For the first time, scientists have developed a new risk score that can predict the 10-year risk of developing heart disease or having a stroke in persons aged 40 years or older in any world country

The research is published in The Lancet Diabetes & Endocrinology journal, and was led by Dr Goodarz Danaei, Assistant Professor of Global Health at the Harvard T. H. Chan School of Public Health in Boston, USA.
Danaei and colleagues developed, validated, and evaluated the new score, called Globorisk, using data from eight cohort studies [1], including more than 50,000 participants. Unlike previous risk scores, Globorisk can be updated to fit local conditions and risk factor levels in different countries using routinely available information.
Dr Danaei explains, "Globorisk is an important advance in the field of global cardiovascular disease prevention. Until now, most prediction scores were developed using a single cohort study and were never validated for accuracy in national populations for low- and middle-income countries. Therefore, clinicians and public health policy makers in these countries were left without a reliable tool to predict cardiovascular risk in their patients, community, or country."[2]
Globorisk measures cardiovascular risk in individuals aged 40 or older by factoring in the person's smoking status, blood pressure, diabetes status, and total cholesterol level, whilst adjusting for the effects of sex and age on cardiovascular disease between countries.
The researchers recalibrated and applied their risk score to 11 countries from different world regions [3], using data from recent national health surveys to replace the average age-and-sex risk factor levels in each country and incorporating cardiovascular disease death rates for each age-and-sex group. They developed country-specific risk charts for predicting individuals' risk of cardiovascular disease, and country-specific assessments of the 10-year cardiovascular disease burden.They estimate that the proportion of people at high risk (10% or higher) of having a fatal heart attack or stroke within 10 years is higher in low- and middle-income countries (eg, China and Mexico) compared with high-income countries (eg, South Korea, Spain, and Denmark). For example, in China around a third of men and women (nearly 170 million aged between 40 and 84 years) have a high 10-year risk of dying from a cardiovascular event compared with only 5-10% of men and women in Spain and Denmark.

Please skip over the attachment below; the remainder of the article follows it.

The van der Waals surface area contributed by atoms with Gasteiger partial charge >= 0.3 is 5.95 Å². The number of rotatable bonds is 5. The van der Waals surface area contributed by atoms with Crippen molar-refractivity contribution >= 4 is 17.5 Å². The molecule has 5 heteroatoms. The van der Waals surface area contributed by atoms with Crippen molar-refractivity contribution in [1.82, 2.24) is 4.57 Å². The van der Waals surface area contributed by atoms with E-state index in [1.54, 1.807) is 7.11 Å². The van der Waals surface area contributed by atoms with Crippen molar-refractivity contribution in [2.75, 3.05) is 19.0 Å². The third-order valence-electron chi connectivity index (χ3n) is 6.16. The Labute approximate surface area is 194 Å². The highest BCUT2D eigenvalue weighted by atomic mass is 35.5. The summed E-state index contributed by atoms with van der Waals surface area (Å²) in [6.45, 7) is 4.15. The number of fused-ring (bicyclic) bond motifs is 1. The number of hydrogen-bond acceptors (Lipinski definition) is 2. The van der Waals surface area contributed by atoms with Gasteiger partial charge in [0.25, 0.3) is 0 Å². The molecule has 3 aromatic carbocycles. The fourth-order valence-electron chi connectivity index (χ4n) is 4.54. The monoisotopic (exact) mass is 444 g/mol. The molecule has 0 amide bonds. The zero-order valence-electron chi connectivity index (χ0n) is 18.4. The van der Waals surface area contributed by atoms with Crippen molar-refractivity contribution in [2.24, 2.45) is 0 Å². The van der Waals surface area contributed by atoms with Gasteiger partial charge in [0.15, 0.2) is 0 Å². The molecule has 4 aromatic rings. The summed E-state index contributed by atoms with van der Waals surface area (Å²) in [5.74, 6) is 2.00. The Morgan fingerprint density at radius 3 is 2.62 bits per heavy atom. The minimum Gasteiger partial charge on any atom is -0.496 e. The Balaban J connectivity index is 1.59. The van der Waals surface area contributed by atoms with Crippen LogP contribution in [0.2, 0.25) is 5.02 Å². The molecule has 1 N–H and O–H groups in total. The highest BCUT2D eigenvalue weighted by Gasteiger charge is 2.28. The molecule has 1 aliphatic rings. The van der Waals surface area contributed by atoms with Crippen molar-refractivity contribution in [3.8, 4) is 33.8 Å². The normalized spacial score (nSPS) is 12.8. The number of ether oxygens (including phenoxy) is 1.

According to Dr Danaei, "Globorisk can be used to identify individuals at high risk of developing cardiovascular disease who are most likely to benefit from lifestyle changes or preventive drug treatment. Moreover, by estimating the number of people who have a high risk in any given country we have more chance of accurately measuring progress towards the WHO target of 50% coverage of multidrug treatment and counselling for people aged 40 years and older at high risk of cardiovascular disease." [2]
Karel Moons from the Utrecht University Medical Center in the Netherlands and Ewoud Schuit from the same centre and from Stanford University in the USA, both authors of a linked Comment, say, "A next step would be to quantify the effects, on a population level, of introducing in these countries the Globorisk model combined with subsequent risk-based preventative management. These quantifications might further help, and indeed convince, decision-makers across the world to decide on wide-scale introduction of prediction models and risk-based management for cardiovascular disease." [2]
This study was funded by the US National Institutes of Health, UK Medical Research Council, and the Wellcome Trust.
[1] Atherosclerosis Risk in Communities, Cardiovascular Health Study, Framingham Heart Study original cohort, Framingham Heart Study offspring cohort, Honolulu Heart Program, Multiple Risk Factor Intervention Trial, Puerto Rico Heart Health Program, and Women's Health Initiative Clinical Trial.
[2] Quotes direct from authors and cannot be found in text of Article / Comment
[3] China, Czech Republic, Denmark, England, Iran, Japan, Malawi, Mexico, South Korea, Spain, and the USA.

Popular posts from this blog